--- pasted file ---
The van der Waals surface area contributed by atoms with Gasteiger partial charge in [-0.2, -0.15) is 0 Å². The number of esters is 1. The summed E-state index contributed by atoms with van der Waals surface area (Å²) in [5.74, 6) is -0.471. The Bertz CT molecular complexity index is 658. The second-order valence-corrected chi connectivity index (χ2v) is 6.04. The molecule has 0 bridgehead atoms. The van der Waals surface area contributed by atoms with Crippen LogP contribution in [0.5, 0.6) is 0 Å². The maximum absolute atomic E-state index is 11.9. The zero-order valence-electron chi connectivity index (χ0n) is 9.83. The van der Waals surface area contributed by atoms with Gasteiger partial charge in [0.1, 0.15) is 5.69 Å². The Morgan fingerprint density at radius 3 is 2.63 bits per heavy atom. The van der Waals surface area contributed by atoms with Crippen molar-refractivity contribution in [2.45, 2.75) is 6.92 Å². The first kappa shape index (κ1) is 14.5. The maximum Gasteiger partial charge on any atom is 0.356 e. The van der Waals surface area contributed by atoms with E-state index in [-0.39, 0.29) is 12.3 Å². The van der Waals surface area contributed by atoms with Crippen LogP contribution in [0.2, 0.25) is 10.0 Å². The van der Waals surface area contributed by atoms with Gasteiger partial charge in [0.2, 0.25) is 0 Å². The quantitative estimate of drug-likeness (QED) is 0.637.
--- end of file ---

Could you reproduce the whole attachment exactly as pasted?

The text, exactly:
The van der Waals surface area contributed by atoms with Gasteiger partial charge in [-0.2, -0.15) is 0 Å². The number of esters is 1. The summed E-state index contributed by atoms with van der Waals surface area (Å²) in [5.74, 6) is -0.471. The Bertz CT molecular complexity index is 658. The second-order valence-corrected chi connectivity index (χ2v) is 6.04. The molecule has 0 bridgehead atoms. The van der Waals surface area contributed by atoms with Crippen LogP contribution in [0.5, 0.6) is 0 Å². The maximum absolute atomic E-state index is 11.9. The zero-order valence-electron chi connectivity index (χ0n) is 9.83. The van der Waals surface area contributed by atoms with Gasteiger partial charge in [0.1, 0.15) is 5.69 Å². The Morgan fingerprint density at radius 3 is 2.63 bits per heavy atom. The van der Waals surface area contributed by atoms with Crippen molar-refractivity contribution in [2.45, 2.75) is 6.92 Å². The first kappa shape index (κ1) is 14.5. The maximum Gasteiger partial charge on any atom is 0.356 e. The van der Waals surface area contributed by atoms with E-state index in [-0.39, 0.29) is 12.3 Å². The van der Waals surface area contributed by atoms with Crippen LogP contribution in [0.2, 0.25) is 10.0 Å². The van der Waals surface area contributed by atoms with Gasteiger partial charge in [0.2, 0.25) is 0 Å². The quantitative estimate of drug-likeness (QED) is 0.637.